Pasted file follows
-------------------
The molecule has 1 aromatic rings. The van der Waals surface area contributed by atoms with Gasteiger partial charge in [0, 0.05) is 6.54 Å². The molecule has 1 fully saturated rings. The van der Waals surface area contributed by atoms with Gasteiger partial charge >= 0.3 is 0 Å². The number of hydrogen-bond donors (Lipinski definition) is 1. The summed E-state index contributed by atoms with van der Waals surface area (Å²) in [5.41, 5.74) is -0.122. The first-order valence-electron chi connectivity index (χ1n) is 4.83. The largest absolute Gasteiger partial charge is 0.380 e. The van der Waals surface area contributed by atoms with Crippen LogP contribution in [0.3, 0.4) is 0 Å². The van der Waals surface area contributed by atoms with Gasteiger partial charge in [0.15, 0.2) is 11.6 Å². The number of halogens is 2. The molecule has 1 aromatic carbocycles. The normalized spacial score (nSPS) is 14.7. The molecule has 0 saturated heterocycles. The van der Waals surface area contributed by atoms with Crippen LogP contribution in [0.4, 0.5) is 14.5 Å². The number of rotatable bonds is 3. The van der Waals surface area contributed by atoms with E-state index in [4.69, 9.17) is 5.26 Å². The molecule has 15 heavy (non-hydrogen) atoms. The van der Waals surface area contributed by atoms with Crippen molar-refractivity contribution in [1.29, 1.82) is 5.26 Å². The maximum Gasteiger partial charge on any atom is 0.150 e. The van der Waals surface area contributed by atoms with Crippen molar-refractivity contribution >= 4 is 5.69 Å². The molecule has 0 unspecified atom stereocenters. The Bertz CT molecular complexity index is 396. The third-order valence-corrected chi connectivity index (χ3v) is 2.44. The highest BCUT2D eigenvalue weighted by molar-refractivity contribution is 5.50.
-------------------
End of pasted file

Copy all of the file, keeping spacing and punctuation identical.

The molecule has 1 aromatic rings. The van der Waals surface area contributed by atoms with Gasteiger partial charge in [0, 0.05) is 6.54 Å². The molecule has 1 fully saturated rings. The van der Waals surface area contributed by atoms with Gasteiger partial charge >= 0.3 is 0 Å². The number of hydrogen-bond donors (Lipinski definition) is 1. The summed E-state index contributed by atoms with van der Waals surface area (Å²) in [5.41, 5.74) is -0.122. The first-order valence-electron chi connectivity index (χ1n) is 4.83. The largest absolute Gasteiger partial charge is 0.380 e. The van der Waals surface area contributed by atoms with Crippen LogP contribution in [0.3, 0.4) is 0 Å². The van der Waals surface area contributed by atoms with Gasteiger partial charge in [0.15, 0.2) is 11.6 Å². The number of halogens is 2. The molecule has 1 aromatic carbocycles. The normalized spacial score (nSPS) is 14.7. The molecule has 0 saturated heterocycles. The van der Waals surface area contributed by atoms with Crippen LogP contribution in [0.4, 0.5) is 14.5 Å². The number of rotatable bonds is 3. The van der Waals surface area contributed by atoms with E-state index in [4.69, 9.17) is 5.26 Å². The molecule has 15 heavy (non-hydrogen) atoms. The van der Waals surface area contributed by atoms with Crippen molar-refractivity contribution in [1.29, 1.82) is 5.26 Å². The maximum Gasteiger partial charge on any atom is 0.150 e. The van der Waals surface area contributed by atoms with Crippen molar-refractivity contribution >= 4 is 5.69 Å². The molecule has 0 unspecified atom stereocenters. The Bertz CT molecular complexity index is 396. The third-order valence-corrected chi connectivity index (χ3v) is 2.44. The highest BCUT2D eigenvalue weighted by molar-refractivity contribution is 5.50.